-- Not responding to changing demographics
-- Ignoring technology
-- Holding fast to the notion of monolithic structures

Gregory Rodriguez writes in his LA Times article that, according to a study released by the NEA last Thursday, attendance has been steadily dropping in museums for the past few years, largely because museums are not responding to the changing demographics of the American population. While the majority of museum visitors continue to be white, by mid-century the American population is predicted to be half people of color. Rodriguez posits that focusing on wooing the rising educated, middle-class Latino population could go a long way to helping museums stay in business. (For more on this topic, see this blog post)

Matt Matcuk of the Field Museum talks about not changing demographics but rather rapidly advancing technologies. Once again, however, the message seems to be the same: things are changing and museums are not keeping up. Matcuk poses three questions to help guide museums into effective ways of viewing and using new technology.

1. Are we competing with new technologies, or integrating them?
"What we have to offer doesn't compete with technology and is not undone by it. The core of our attracting power--authentic objects, immersive experiences, personal interactions--will continue to serve us, and can only benefit by being explored through today's technologies."

2. Are we hastening our own irrelevance by thinking ourselves superior to contemporary electronic culture?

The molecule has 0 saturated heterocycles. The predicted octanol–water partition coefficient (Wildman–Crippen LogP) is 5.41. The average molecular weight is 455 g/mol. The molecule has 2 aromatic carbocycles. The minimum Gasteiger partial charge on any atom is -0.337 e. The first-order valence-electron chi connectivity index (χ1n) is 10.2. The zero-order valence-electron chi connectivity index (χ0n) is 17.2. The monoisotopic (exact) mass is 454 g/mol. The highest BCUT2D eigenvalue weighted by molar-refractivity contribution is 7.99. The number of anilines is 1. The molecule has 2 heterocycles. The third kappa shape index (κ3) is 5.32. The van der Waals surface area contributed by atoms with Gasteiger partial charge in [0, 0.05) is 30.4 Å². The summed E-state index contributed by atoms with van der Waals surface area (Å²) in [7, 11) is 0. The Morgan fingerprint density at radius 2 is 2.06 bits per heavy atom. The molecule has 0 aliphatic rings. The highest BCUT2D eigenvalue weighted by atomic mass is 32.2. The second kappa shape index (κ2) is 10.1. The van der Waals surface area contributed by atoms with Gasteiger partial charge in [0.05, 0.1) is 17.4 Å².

"Adapting how we use technology in response to our visitors' needs is only a compromise if we view education as an inherently top-down enterprise. But that attitude--"We know what's good for you, and we're going to give it to you"--is no longer tenable, if it ever was."

3. Is technology the "demon rum" of the 21st century?
"New technologies are just like telephones, inviting neither invective nor adoration. They're just there--a part of our world. If places of informal learning focus on the technology itself rather than on the message, our efforts will appear as quaint as a mid-twentieth century car advertisement touting the miracle of the automatic transmission."

Matcuk closes with these words of caution (or prediction):
In the end, places of informal learning are subject to the same dictum that rules the natural world. Environmental pressures will force us in one of two directions: evolution, or extinction.

Finally, Robin Pogrebin's December 11 article in the New York Times suggests that perhaps there is one arena in which museums have been spending too much time "keeping up"--to our detriment. As Maxwell Anderson, director of the Indianapolis Museum of Art was quoted as saying, "There is a keeping-up-with-the-Joneses quality to museum building." But "keeping up with the Joneses" does not imply strategic planning and as a result, recently there has been a rash of major capital projects--new buildings and major expansions--in the museum and arts world that have been scaled down, are being rethought or have simply been abandoned, exposing institutions as over-stretched and sometimes suffering from poor management.

The question remains, however, if we follow the advice explicit or implicit in each of these articles--become more relevant to rising demographics, approach technology as the tool that it is rather than either as the devil or a god and focus on the sustainability of our buildings rather than their eye-dazzling civic appeal--will that be enough to save us? What else do we need to be focusing on to maintain the health and vitality of not just our organizations but our field?